Grammar and rearranging hyperbaton in ‘The Rime of the Ancient Mariner’? exemplifies with The Rime of the Ancient Mariner:

The rock shone bright, the kirk no less,
 [1.] That stands above the rock:
The moonlight steeped in silentness
 [2.] The steady weathercock.

And the bay was white with silent light,
 [3.] Till rising from the same,
Full many shapes, that shadows were,
 In crimson colours came.

1. What does That refer to?

2. Is The steady weathercock supposed also to be ‘steeped in silentness’? I recognise this as poetry, but what’s the phenomenon here called? Why’s there no conjunction linking The steady weathercock?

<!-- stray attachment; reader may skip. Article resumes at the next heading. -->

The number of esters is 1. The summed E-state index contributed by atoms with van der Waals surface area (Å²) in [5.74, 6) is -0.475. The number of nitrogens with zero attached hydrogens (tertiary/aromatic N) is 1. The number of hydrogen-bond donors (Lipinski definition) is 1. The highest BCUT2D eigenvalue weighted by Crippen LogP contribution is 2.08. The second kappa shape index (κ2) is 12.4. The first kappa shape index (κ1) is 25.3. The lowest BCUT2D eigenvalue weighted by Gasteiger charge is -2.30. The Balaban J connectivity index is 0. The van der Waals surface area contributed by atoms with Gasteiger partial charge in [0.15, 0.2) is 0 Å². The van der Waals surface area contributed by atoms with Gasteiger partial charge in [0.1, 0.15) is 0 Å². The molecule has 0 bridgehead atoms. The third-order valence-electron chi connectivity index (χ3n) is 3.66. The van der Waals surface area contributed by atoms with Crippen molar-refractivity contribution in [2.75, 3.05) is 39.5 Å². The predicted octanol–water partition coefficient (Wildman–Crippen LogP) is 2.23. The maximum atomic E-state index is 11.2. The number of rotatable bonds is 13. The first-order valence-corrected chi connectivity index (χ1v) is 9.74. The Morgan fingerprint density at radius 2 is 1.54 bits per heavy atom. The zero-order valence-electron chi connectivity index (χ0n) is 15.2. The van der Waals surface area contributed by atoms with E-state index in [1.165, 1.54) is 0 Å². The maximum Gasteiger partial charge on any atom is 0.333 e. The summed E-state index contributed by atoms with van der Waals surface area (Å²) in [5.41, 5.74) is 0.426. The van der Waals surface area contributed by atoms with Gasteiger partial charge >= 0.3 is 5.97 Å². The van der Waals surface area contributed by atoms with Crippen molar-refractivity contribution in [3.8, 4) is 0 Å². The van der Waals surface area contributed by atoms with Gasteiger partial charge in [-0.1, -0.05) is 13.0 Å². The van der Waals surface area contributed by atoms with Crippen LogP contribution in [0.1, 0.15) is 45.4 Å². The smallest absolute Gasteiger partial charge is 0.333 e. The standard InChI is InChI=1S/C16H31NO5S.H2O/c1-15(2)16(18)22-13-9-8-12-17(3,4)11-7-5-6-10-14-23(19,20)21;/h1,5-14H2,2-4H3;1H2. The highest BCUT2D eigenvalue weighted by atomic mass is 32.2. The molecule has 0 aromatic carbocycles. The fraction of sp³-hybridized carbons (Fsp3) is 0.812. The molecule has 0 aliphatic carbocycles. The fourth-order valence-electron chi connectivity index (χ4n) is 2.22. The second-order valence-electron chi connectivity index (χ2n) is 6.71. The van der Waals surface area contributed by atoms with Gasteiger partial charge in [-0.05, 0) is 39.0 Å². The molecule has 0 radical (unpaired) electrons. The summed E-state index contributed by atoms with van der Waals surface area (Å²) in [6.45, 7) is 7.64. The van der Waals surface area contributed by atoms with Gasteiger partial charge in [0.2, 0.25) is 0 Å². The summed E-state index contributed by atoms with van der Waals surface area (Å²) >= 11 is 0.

3. How do you determine/deduce the correct (re)order of words in the 3 lines after [3.]?


That = kirk = church.

Moonlight = subject
steeped = transitive verb
the steady weathercock = direct object of steeped  (steady because windless or no changing winds)

The bay was white with silent light, till full many shapes, that were shadows, came rising in crimson colors from the same (i.e. from the bay that was white with silent light).

Compare came running, came galloping, came hopping, came sledding

Full is not an adjective but an adverb (see that modifies many. Very many shapes.

Source : Link , Question Author : NNOX Apps , Answer Author : Tᴚoɯɐuo

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